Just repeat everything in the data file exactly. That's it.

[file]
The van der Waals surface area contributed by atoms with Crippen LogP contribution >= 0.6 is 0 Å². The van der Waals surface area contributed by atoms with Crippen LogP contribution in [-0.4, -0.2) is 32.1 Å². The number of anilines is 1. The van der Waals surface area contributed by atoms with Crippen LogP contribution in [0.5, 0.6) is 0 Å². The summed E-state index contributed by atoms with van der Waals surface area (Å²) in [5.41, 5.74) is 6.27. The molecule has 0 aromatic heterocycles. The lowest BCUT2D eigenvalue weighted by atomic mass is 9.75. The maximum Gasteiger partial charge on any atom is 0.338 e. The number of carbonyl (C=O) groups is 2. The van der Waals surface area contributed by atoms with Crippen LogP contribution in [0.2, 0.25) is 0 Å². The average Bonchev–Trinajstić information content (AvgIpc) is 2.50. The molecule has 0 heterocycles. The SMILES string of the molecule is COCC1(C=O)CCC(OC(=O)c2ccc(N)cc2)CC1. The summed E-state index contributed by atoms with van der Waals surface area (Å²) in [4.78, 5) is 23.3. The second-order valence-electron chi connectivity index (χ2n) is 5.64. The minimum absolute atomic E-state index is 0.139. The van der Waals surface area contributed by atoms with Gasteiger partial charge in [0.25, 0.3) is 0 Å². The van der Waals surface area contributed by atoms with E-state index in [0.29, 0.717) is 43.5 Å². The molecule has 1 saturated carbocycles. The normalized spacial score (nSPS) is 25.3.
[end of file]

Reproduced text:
The van der Waals surface area contributed by atoms with Crippen LogP contribution >= 0.6 is 0 Å². The van der Waals surface area contributed by atoms with Crippen LogP contribution in [-0.4, -0.2) is 32.1 Å². The number of anilines is 1. The van der Waals surface area contributed by atoms with Crippen LogP contribution in [0.5, 0.6) is 0 Å². The summed E-state index contributed by atoms with van der Waals surface area (Å²) in [5.41, 5.74) is 6.27. The molecule has 0 aromatic heterocycles. The lowest BCUT2D eigenvalue weighted by atomic mass is 9.75. The maximum Gasteiger partial charge on any atom is 0.338 e. The number of carbonyl (C=O) groups is 2. The van der Waals surface area contributed by atoms with Crippen LogP contribution in [0.2, 0.25) is 0 Å². The average Bonchev–Trinajstić information content (AvgIpc) is 2.50. The molecule has 0 heterocycles. The SMILES string of the molecule is COCC1(C=O)CCC(OC(=O)c2ccc(N)cc2)CC1. The summed E-state index contributed by atoms with van der Waals surface area (Å²) in [4.78, 5) is 23.3. The second-order valence-electron chi connectivity index (χ2n) is 5.64. The minimum absolute atomic E-state index is 0.139. The van der Waals surface area contributed by atoms with Gasteiger partial charge in [0.25, 0.3) is 0 Å². The van der Waals surface area contributed by atoms with E-state index in [0.29, 0.717) is 43.5 Å². The molecule has 1 saturated carbocycles. The normalized spacial score (nSPS) is 25.3.